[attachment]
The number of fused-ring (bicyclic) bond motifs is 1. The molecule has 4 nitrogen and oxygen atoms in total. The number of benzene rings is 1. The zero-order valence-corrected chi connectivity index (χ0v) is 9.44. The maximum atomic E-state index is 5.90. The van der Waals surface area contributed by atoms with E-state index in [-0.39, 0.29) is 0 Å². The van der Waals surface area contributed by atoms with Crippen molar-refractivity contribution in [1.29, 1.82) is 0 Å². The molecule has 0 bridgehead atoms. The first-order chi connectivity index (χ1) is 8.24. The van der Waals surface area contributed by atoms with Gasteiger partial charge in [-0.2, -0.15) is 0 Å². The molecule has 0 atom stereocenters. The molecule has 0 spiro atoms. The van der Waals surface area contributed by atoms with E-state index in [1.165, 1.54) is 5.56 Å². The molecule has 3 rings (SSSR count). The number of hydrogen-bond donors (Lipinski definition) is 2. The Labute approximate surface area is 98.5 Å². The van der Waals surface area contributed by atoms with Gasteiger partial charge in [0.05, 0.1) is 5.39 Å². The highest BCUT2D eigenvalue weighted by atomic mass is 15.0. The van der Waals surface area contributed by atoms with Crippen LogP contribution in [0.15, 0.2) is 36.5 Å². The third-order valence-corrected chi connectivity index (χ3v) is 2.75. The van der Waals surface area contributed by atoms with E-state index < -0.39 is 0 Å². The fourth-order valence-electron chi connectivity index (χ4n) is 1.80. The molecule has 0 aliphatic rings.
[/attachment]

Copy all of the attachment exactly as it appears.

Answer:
The number of fused-ring (bicyclic) bond motifs is 1. The molecule has 4 nitrogen and oxygen atoms in total. The number of benzene rings is 1. The zero-order valence-corrected chi connectivity index (χ0v) is 9.44. The maximum atomic E-state index is 5.90. The van der Waals surface area contributed by atoms with E-state index in [-0.39, 0.29) is 0 Å². The van der Waals surface area contributed by atoms with Crippen molar-refractivity contribution in [1.29, 1.82) is 0 Å². The molecule has 0 bridgehead atoms. The first-order chi connectivity index (χ1) is 8.24. The van der Waals surface area contributed by atoms with Gasteiger partial charge in [-0.2, -0.15) is 0 Å². The molecule has 0 atom stereocenters. The molecule has 0 spiro atoms. The van der Waals surface area contributed by atoms with E-state index in [1.165, 1.54) is 5.56 Å². The molecule has 3 rings (SSSR count). The number of hydrogen-bond donors (Lipinski definition) is 2. The Labute approximate surface area is 98.5 Å². The van der Waals surface area contributed by atoms with Gasteiger partial charge in [0.05, 0.1) is 5.39 Å². The highest BCUT2D eigenvalue weighted by atomic mass is 15.0. The van der Waals surface area contributed by atoms with Crippen LogP contribution in [0.15, 0.2) is 36.5 Å². The third-order valence-corrected chi connectivity index (χ3v) is 2.75. The van der Waals surface area contributed by atoms with E-state index < -0.39 is 0 Å². The fourth-order valence-electron chi connectivity index (χ4n) is 1.80. The molecule has 0 aliphatic rings.